Federal Court deems university’s use of room scans within the home unconstitutional

I. Summary

A federal court recently ruled that a public university’s use of room-scanning technology during a remotely proctored exam violated a student’s Fourth Amendment right to privacy. The decision in Ogletree v. CSU is the clearest indication to date of how courts will treat Fourth Amendment challenges to public higher education institutions’ use of video room scans within students’ homes. Schools, test administrators, and professional licensure boards often use proctoring technologies in an effort to dissuade cheating by remote test takers. These technologies take a variety of forms and may involve live proctors observing test takers via webcam, eye-tracking technology, artificial intelligence, recording via webcam and microphone, plug-ins that disable a test taker’s computer from accessing third-party websites or stored materials, and room scans. At issue in this case was a room scan of a student’s bedroom workspace.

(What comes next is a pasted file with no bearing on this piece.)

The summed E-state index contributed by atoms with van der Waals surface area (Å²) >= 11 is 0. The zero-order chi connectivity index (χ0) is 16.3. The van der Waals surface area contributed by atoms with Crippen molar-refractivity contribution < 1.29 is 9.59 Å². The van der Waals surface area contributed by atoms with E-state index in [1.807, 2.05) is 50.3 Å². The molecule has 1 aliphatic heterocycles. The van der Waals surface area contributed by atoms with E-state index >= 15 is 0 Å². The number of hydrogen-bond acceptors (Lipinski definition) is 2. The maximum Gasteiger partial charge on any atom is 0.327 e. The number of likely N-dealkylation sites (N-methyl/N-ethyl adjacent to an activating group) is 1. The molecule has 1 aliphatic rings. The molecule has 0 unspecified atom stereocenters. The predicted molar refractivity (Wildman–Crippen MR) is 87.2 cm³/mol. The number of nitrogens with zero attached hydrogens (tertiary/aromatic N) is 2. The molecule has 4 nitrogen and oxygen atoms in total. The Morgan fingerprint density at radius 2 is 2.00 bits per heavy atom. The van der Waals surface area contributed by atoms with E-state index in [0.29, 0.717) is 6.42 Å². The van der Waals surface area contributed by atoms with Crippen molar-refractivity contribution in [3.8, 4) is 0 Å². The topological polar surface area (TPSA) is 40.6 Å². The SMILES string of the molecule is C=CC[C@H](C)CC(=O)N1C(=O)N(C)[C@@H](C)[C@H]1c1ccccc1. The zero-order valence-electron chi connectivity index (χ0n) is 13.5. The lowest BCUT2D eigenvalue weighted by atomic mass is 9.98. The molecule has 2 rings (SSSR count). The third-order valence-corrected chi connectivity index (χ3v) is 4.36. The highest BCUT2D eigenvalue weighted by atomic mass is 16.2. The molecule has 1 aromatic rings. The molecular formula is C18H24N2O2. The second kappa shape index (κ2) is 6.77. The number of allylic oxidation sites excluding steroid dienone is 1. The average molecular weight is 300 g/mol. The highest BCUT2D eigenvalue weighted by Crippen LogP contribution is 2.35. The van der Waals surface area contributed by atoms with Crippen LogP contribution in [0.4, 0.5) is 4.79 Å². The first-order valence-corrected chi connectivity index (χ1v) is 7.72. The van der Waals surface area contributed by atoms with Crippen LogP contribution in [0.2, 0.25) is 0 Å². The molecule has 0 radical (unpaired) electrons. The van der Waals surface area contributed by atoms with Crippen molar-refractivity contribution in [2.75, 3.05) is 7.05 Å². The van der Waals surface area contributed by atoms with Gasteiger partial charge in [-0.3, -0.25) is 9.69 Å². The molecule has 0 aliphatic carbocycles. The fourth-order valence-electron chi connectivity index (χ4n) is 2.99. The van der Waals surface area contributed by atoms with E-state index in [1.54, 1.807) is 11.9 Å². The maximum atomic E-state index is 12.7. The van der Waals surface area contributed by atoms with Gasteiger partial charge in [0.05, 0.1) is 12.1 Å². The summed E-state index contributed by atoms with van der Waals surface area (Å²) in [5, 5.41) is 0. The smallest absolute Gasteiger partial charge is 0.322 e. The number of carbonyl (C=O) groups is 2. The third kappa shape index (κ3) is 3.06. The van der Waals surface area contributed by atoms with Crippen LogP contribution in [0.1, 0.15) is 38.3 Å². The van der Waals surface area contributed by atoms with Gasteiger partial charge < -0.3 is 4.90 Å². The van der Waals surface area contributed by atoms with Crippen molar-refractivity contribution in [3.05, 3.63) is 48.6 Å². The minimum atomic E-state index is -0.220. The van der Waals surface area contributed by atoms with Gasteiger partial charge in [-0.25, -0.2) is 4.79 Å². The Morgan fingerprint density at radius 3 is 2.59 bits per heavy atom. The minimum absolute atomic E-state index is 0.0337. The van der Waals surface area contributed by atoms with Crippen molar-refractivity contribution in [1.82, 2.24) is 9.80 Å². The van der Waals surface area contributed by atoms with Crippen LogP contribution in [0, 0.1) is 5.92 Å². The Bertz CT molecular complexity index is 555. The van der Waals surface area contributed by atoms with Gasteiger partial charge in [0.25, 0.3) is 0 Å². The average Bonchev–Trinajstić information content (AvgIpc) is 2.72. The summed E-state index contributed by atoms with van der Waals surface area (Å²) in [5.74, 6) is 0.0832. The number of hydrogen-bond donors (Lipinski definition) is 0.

Since the start of the COVID-19 Pandemic, more schools have incorporated remote proctoring software into testing procedures. The increased use of such technology in both K-12 and higher education settings has led to widespread discussion about the resulting privacy implications, including whether remote proctoring practices violate students’ privacy rights. In August, the US District Court for the Northern District of Ohio offered some clarity–as well as new questions–when it granted summary judgment to college student Aaron Ogletree (“the student”), in his Fourth Amendment lawsuit against Cleveland State University (“CSU,” or “the university”). The Court determined that the room scan amounted to a Fourth Amendment search because: (1) CSU is

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